It Wasn't a Lost Decade for Everyone
Never in the past 75 years did asset allocation remove the risk of investing."
Incidentally, Bennyhoff agrees with me that lump-sum investing has a clear edge over dollar-cost-averaging, as our little study showed. That only confirms some other research on the subject.
"The sooner you put your money at risk, the better," he says.
So, what about the next ten years? Would a 50/50 stock/bond split do as well as it has over the past decade?
Not likely. On January 1, 1999, the ten-year Treasury note yielded 4.65%, according to the Federal Reserve Bank of St. Louis. It hit 2.25% on December 31, 2008. With yields chopped by more than half, is it any wonder bonds rallied?
But according to Vanguard, when yields have been this low historically, that has "led to returns ranging from 1.3% to 2.9% annually over the next ten years."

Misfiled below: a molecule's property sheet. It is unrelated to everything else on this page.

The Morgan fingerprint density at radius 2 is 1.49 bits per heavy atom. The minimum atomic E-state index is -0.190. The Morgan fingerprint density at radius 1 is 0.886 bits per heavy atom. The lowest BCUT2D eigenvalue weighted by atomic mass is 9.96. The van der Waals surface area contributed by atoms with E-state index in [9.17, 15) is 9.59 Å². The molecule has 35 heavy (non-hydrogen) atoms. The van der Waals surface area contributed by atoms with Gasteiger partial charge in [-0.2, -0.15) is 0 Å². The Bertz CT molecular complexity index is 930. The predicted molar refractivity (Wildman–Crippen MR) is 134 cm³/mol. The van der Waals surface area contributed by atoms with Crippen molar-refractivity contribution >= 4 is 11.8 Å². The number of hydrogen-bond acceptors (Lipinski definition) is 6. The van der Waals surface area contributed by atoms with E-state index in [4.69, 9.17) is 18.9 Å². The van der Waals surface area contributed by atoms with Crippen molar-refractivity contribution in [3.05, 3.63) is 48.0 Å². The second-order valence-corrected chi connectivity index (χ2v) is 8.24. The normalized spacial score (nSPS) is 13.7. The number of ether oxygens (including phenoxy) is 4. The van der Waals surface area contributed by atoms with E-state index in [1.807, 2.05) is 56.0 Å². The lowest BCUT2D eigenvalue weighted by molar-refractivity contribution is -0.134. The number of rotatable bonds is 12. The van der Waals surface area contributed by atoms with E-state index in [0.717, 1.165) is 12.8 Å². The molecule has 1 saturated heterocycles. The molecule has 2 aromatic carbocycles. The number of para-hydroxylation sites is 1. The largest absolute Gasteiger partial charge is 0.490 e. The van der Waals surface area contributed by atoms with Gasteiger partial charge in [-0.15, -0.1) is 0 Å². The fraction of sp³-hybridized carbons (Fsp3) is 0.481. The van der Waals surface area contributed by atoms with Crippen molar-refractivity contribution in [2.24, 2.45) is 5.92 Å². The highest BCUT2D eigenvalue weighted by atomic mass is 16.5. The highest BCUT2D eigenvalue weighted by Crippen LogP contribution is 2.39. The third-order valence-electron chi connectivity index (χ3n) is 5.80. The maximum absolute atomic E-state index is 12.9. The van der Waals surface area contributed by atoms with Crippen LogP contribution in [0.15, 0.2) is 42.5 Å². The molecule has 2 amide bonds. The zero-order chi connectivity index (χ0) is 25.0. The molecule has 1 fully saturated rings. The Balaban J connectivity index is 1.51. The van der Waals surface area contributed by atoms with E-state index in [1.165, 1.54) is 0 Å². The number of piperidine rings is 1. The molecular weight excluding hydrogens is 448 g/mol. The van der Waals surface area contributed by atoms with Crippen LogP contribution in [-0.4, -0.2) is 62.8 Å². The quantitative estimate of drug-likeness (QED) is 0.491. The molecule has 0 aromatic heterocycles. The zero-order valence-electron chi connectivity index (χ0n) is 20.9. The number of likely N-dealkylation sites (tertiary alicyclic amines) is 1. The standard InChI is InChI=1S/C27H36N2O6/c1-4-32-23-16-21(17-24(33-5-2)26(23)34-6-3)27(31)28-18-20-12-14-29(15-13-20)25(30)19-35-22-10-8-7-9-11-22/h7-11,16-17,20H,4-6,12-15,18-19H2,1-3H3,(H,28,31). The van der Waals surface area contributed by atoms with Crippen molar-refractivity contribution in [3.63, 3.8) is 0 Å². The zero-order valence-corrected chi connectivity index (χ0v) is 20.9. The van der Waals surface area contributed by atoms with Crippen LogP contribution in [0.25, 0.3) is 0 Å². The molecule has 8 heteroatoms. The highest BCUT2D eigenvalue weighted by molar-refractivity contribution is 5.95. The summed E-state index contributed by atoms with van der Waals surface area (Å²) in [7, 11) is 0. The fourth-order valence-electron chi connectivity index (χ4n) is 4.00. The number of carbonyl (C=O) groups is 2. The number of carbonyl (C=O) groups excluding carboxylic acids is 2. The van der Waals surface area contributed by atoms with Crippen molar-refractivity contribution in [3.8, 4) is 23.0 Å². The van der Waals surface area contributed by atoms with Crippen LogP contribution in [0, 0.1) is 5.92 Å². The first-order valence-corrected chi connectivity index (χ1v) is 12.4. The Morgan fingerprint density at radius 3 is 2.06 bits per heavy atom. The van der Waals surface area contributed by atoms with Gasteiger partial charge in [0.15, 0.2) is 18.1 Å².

Or, as Swensen put it, "We could well be at a point where investments in equities are going to produce returns.that are higher than what we've seen in the past five or ten years, and.where bonds are priced to produce lower returns."
History doesn't repeat itself, but the more truly diversified you are, the better off you'll be no matter what the market does. You'll really need to be patient, though. I'll get into that next week.
Howard R. Gold is executive editor of MoneyShow.com. The opinions expressed here are his own.